The presence of key players in the aviation supply chain helps lure investors as well. The state holds a leading role nationally in aluminum, with numerous smelters, recyclers, rolling mills, finishing operations and downstream fabricators.

Braidy Industries is building a $1.68-billion aluminum rolling mill in northeast Kentucky near Ashland, capable of producing aerospace-grade aluminum.

Blackhawk Up: A Willing Workforce

A strong military presence doesn’t hurt either. 

“Fort Campbell aviation units and Fort Knox assets attract aerospace firms, as do the Lockheed Martin special operations at Bluegrass Station,” Ditto said. “Plus, Wright-Patterson Air Force Base is just to the north of us in Dayton, Ohio. Coupled with our lower energy costs in Kentucky, you won’t find a better location in North America.”

Kaylah West and Bill Smrtic agree. Co-founders of Blackhawk Composites Inc. in Morgantown, they’ve been building their carbon fiber composites business to serve the rapidly growing aerospace sector in the region.


Almost 80 facilities directly involved in the aerospace and defense cluster employ nearly 19,000 workers in Kentucky.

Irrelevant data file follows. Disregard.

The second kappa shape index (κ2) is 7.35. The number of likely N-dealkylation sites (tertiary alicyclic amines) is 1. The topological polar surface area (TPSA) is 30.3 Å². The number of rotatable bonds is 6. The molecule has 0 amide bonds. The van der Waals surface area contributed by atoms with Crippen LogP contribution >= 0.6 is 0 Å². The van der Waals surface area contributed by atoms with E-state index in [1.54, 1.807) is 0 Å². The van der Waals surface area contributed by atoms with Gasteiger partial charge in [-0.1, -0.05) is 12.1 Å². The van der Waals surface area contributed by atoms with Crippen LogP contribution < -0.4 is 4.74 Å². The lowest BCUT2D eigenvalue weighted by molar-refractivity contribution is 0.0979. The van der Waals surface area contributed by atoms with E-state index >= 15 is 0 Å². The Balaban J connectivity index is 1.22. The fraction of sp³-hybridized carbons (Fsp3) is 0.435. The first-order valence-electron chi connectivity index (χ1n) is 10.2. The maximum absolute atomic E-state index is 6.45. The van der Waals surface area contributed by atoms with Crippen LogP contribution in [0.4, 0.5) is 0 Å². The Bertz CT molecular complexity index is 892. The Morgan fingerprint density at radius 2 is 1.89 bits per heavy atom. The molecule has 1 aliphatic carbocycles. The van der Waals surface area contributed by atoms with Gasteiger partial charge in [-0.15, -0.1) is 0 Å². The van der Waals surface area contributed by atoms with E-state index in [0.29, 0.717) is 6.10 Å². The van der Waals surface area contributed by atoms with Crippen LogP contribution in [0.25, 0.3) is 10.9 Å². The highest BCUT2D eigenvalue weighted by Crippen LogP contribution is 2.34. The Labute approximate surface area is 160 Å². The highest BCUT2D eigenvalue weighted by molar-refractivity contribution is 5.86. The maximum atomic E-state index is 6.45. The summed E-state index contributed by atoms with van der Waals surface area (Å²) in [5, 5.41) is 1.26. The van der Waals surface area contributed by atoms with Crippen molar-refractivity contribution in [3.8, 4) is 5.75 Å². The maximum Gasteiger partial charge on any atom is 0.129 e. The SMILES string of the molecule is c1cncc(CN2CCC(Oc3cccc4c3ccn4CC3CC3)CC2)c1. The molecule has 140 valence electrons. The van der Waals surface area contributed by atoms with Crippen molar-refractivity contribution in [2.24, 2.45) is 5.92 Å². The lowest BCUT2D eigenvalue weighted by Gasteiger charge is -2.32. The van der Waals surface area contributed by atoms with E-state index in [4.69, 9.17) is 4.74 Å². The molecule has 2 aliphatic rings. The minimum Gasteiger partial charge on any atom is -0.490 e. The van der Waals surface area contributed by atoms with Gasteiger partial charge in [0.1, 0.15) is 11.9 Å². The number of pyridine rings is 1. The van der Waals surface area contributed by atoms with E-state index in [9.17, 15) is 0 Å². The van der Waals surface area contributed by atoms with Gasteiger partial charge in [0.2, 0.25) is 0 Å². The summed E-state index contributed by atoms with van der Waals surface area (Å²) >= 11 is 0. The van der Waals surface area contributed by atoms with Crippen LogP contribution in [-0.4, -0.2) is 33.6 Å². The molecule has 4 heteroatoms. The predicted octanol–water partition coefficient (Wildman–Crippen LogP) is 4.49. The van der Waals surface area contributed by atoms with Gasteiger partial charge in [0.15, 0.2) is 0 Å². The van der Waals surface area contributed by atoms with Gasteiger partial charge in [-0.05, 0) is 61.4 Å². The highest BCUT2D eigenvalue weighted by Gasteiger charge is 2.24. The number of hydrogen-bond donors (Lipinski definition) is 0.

“We were founded here to build composite cowlings for aircraft engines,” West said. “We have 15 employees now and are looking to hire more by the second quarter of this year. We have 40,000 square feet, but we’re already talking to local officials about the possibility of needing to expand. We’re conveniently located just off Interstate 65 and not far north of I-40 — major north-south and east-west arteries.”

Blackhawk announced a $200,000 capital investment at its Morgantown plant in 2018 and has upgraded its equipment and machines. According to West, the workforce makes that possible. 

“We have a good county for workforce,” she noted. “They are willing to be trained. This is unique manufacturing in the area. We can also recruit composite engineers to come here from different areas. This is a good central location for us. Workforce was one of the selling points for why we chose this area.”

Others in the industry concur.

 Luke Durudogan, president of Meggitt in Boyle County, said, “Every time we’ve invested here, the community and state have reaffirmed this is the right location for future growth.”

A roll call of investors attests. FEAM Aero announced an $18-million, 100-job expansion in Boone County in 2018; Meggitt announced a $5.5-million expansion in 2017; and Safran announced a $150-million, 84-job expansion in 2016.


Blackhawk employs 15 people at its 40,000-square-foot plant in Morgantown and supplies carbon fiber composites to a variety of aircraft.